Speech from Mr Houlin Zhao, ITU Deputy Secretary-General

24th Universal Post Congress
A Sustainable and Inclusive Globalization

Geneva, Switzerland
25 July 2008

Distinguished colleagues,
Ladies and Gentlemen,

In an increasingly interconnected world, accessibility and inclusiveness must be our watchwords in building tomorrow’s equitable Knowledge Societies.

As the UN agency charged with development of the world’s information and communication technologies, ITU places great store in brokering global consensus on the platforms and technologies that ensure access through seamless global interconnection.

At the same time, through development initiatives and strategic partnerships with governments, leading ICT developers and service providers, we strive to build local capacity and bring affordable ICT services to people the world over.

The cooperation between UPU and ITU has existed for many years. ITU Standardization Sector established in 1984 a Resolution concerning the cooperation with UPU for technical study on services of common interests. The ITU Telecom Development Sector has cooperated with UPU on several projects in the past years.

Building on that, in 2005 UPU became one of the founding members of our Connect the World initiative, launching its International Financial System money-transfer service to millions of remittance workers.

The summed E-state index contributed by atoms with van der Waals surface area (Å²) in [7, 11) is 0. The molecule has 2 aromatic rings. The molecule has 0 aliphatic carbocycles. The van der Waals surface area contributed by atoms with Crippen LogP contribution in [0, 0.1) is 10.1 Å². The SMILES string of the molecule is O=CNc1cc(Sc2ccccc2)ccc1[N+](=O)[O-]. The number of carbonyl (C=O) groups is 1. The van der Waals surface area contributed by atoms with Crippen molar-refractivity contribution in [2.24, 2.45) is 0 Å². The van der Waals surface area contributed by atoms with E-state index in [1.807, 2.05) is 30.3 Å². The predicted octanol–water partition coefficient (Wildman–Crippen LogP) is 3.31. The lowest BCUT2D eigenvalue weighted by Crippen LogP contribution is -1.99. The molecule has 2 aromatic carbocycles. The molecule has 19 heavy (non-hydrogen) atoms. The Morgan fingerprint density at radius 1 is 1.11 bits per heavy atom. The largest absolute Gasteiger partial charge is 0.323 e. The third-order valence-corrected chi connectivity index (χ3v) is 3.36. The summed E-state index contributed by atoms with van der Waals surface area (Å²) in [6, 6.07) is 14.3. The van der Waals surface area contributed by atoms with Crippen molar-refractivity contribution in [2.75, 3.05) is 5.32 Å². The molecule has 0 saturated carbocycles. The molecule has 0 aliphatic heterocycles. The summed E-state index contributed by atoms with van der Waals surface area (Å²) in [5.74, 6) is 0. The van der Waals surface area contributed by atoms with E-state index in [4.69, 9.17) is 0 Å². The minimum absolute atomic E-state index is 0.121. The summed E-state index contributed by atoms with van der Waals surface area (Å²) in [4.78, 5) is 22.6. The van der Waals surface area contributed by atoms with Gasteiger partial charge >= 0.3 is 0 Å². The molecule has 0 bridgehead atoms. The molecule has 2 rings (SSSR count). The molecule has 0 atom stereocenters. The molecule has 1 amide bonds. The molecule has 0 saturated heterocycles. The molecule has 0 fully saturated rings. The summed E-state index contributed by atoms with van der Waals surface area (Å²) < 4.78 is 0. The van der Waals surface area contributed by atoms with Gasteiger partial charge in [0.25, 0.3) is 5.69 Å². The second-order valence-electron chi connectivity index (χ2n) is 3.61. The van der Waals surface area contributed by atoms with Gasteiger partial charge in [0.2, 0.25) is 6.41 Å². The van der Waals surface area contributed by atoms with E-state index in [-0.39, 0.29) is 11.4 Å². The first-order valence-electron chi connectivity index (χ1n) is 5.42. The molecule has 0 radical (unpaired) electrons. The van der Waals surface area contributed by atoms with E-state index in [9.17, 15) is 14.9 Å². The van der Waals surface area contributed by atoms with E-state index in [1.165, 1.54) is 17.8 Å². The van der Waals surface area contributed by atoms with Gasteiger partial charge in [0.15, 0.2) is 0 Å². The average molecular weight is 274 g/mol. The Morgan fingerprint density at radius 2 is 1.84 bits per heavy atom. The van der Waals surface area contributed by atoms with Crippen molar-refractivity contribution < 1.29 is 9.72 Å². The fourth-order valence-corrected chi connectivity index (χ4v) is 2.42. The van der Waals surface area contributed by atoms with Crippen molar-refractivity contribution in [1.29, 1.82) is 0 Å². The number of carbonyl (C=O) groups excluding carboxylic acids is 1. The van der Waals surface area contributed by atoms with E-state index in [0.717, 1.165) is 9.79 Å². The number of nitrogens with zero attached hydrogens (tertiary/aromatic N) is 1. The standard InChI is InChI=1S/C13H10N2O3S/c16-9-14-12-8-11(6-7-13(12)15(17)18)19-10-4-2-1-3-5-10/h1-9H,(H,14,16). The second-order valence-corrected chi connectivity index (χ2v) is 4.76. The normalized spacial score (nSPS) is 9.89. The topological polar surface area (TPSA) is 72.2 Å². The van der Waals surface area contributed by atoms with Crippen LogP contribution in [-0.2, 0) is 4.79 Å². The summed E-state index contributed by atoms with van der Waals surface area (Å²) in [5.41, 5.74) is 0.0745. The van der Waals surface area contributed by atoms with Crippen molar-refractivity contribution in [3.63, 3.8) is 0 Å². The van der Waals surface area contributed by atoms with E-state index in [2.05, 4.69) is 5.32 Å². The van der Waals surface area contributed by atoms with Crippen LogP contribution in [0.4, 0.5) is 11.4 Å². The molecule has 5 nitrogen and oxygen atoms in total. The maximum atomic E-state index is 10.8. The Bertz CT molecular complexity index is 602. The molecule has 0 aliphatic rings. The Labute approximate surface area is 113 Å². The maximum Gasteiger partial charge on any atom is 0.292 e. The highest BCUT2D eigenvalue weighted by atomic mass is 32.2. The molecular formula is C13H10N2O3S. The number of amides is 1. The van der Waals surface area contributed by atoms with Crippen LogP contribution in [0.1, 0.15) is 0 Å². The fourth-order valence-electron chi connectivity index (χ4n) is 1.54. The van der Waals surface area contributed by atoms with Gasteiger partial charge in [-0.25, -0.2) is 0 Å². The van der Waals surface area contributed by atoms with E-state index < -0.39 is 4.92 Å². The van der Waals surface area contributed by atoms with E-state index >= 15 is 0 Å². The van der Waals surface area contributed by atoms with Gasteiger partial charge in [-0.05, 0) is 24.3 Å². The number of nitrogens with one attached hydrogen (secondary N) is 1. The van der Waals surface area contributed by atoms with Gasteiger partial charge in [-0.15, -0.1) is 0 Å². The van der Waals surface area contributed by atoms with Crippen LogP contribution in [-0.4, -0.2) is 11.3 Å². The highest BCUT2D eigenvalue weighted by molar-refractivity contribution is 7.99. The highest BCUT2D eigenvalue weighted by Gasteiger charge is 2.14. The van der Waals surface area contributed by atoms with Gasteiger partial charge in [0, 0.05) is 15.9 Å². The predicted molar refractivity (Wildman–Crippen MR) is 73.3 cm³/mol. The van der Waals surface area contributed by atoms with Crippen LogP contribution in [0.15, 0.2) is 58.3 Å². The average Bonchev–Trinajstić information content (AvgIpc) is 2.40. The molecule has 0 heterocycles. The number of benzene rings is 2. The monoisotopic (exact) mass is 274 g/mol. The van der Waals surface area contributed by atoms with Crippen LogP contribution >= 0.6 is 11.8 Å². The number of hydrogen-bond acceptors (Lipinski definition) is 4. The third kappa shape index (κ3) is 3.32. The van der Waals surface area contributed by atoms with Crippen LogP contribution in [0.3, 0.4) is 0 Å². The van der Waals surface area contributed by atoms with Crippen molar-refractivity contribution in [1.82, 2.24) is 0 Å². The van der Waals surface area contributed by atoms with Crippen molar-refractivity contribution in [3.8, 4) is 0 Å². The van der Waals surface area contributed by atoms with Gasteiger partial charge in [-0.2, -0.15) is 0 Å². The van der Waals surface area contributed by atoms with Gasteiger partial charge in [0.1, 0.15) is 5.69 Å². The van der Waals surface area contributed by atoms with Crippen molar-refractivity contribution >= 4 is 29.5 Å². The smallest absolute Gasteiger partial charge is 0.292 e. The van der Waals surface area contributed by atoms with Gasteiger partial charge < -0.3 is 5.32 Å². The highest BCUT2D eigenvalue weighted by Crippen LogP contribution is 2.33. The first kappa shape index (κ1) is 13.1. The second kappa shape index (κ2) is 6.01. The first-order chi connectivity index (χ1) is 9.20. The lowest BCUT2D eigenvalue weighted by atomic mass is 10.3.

Last year, our organizations decided to further strengthen our cooperation by signing an MoU aimed at developing and improving ICT-based services in post offices. Projects are now underway in Afghanistan, Lesotho, Nepal and South Africa. In Bhutan, we successfully joined forces with local PTTs and the Indian Government to bring post offices online. This project is not only providing low-cost access to ICTs in remote rural areas, it is also stimulating local content production.

Through these efforts, our organizations are helping developing countries leverage the power of ICT access at a grassroots level. But true inclusiveness encompasses more than ensuring developing countries enjoy the same kinds of advanced ICTs that are driving economic growth in the industrialized world. This year’s World Telecommunication and Information Society Day, celebrated on the 17th of May, emphasized the importance of making ICTs accessible to persons with disabilities, through a focus on the Universal Design Principles that are already enshrined in a great many ITU technical Recommendations.

I’d like to take this opportunity to wish you a very fruitful and successful event.